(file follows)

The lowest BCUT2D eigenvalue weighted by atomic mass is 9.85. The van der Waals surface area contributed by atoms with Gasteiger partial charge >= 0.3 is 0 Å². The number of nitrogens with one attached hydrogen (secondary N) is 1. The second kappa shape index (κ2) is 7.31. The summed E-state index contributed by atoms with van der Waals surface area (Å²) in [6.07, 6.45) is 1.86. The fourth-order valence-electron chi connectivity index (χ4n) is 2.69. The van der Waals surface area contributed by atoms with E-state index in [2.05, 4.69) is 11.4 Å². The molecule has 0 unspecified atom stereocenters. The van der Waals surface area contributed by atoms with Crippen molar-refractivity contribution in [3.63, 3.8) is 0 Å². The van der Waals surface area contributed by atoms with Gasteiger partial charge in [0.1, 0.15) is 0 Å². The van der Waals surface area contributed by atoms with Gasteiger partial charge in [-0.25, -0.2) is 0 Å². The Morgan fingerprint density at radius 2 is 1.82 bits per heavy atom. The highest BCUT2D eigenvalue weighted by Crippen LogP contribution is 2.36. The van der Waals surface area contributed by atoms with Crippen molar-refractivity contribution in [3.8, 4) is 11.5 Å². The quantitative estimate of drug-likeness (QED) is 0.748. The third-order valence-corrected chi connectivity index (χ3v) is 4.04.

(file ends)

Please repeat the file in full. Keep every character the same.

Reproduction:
The lowest BCUT2D eigenvalue weighted by atomic mass is 9.85. The van der Waals surface area contributed by atoms with Gasteiger partial charge >= 0.3 is 0 Å². The number of nitrogens with one attached hydrogen (secondary N) is 1. The second kappa shape index (κ2) is 7.31. The summed E-state index contributed by atoms with van der Waals surface area (Å²) in [6.07, 6.45) is 1.86. The fourth-order valence-electron chi connectivity index (χ4n) is 2.69. The van der Waals surface area contributed by atoms with E-state index in [2.05, 4.69) is 11.4 Å². The molecule has 0 unspecified atom stereocenters. The van der Waals surface area contributed by atoms with Crippen molar-refractivity contribution in [3.63, 3.8) is 0 Å². The van der Waals surface area contributed by atoms with Gasteiger partial charge in [0.1, 0.15) is 0 Å². The van der Waals surface area contributed by atoms with Gasteiger partial charge in [-0.25, -0.2) is 0 Å². The Morgan fingerprint density at radius 2 is 1.82 bits per heavy atom. The highest BCUT2D eigenvalue weighted by Crippen LogP contribution is 2.36. The van der Waals surface area contributed by atoms with Crippen molar-refractivity contribution in [3.8, 4) is 11.5 Å². The quantitative estimate of drug-likeness (QED) is 0.748. The third-order valence-corrected chi connectivity index (χ3v) is 4.04.